Monday, March 05, 2012

Thing Plus Time and Voilà!

Maya Funerary Urn
I'm by turns amused and but also intrigued how an abandoned doll or some utilitarian thing, even a broken fragment of clay, pulled from millenniums old mud is hailed hundreds or thousands of years later as an object of art. Because, it seems to me, by this measure, the answer to the age old question 'What is Art' is pretty simple:

Art = Thing + Time

Notwithstanding a previously mentioned idea on this site that music be defined as an applied theory of patterning (Beauty, Chaos, Design and Musicology), we might equally suggest that Art, in general, presents a relationship between a Construction and a Construct.

So, equally:

Art = Construction + Construct

Construction might be anything, whether man made or not. Whereas Construct indicates the framing device, which may be a literal frame, a proscenium arch or gallery space; or Construct may indicate a conceptual framework, such as an idea, or time. Indeed, in the case of artifacts recovered as a result of archaeological exploration, and which find themselves eventually sitting on a mantle in a museum, we might equally state:

• Art = Object + Frame

• Art =  Idea + Organization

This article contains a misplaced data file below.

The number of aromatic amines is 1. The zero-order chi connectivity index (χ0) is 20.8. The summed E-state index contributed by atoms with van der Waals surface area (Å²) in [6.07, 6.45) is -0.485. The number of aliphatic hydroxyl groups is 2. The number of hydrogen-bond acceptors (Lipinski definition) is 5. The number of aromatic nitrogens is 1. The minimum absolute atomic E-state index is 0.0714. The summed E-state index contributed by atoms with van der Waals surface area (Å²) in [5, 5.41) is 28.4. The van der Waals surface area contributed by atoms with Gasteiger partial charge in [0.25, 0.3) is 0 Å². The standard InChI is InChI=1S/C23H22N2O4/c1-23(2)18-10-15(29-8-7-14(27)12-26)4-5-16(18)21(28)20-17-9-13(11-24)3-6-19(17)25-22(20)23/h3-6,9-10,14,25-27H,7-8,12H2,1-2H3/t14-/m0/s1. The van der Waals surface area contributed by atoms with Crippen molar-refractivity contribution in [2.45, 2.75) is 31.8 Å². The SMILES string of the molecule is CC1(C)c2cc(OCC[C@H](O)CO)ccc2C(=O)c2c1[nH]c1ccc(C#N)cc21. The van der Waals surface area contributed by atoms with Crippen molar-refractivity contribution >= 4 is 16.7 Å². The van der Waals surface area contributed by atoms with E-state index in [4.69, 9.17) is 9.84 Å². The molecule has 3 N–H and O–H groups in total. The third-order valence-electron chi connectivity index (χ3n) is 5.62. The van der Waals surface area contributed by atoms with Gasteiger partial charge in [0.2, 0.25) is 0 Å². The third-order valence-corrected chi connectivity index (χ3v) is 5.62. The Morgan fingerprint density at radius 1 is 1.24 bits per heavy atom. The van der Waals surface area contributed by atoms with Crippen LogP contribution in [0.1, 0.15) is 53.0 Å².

Obviously, if our intent is to communicate a specific message with the expectation or reciprocal understanding, then creator and congregation, designer and devotee, musician and season ticket holders, –then all parties to the signification must share fluency in the same code.

That this doesn't happen all the time, and that some find enjoyment in things they don't understand, doesn't negate this premise. There is great enjoyment to be had, for instance, in the attempt to understand. What is and isn't jazz, for instance, is an argument that not even the musicians who play the music can seem to agree on. Not to mention that most people can be observed to watch a musical performance, but much fewer actually listen, and even less understand. And yet, (hopefully) all return home suitably entertained or enlightened.

So, it's not so much that we enjoy an evening spent in an ignorant disposition, but that we enjoy the cognitive activity of decoding art, assuming that at the same time we are possessed of this experience, the designer or a curator also provides us with the equivalent of a Rosetta Stone by which we might arrive at some understanding of the artist's intent.

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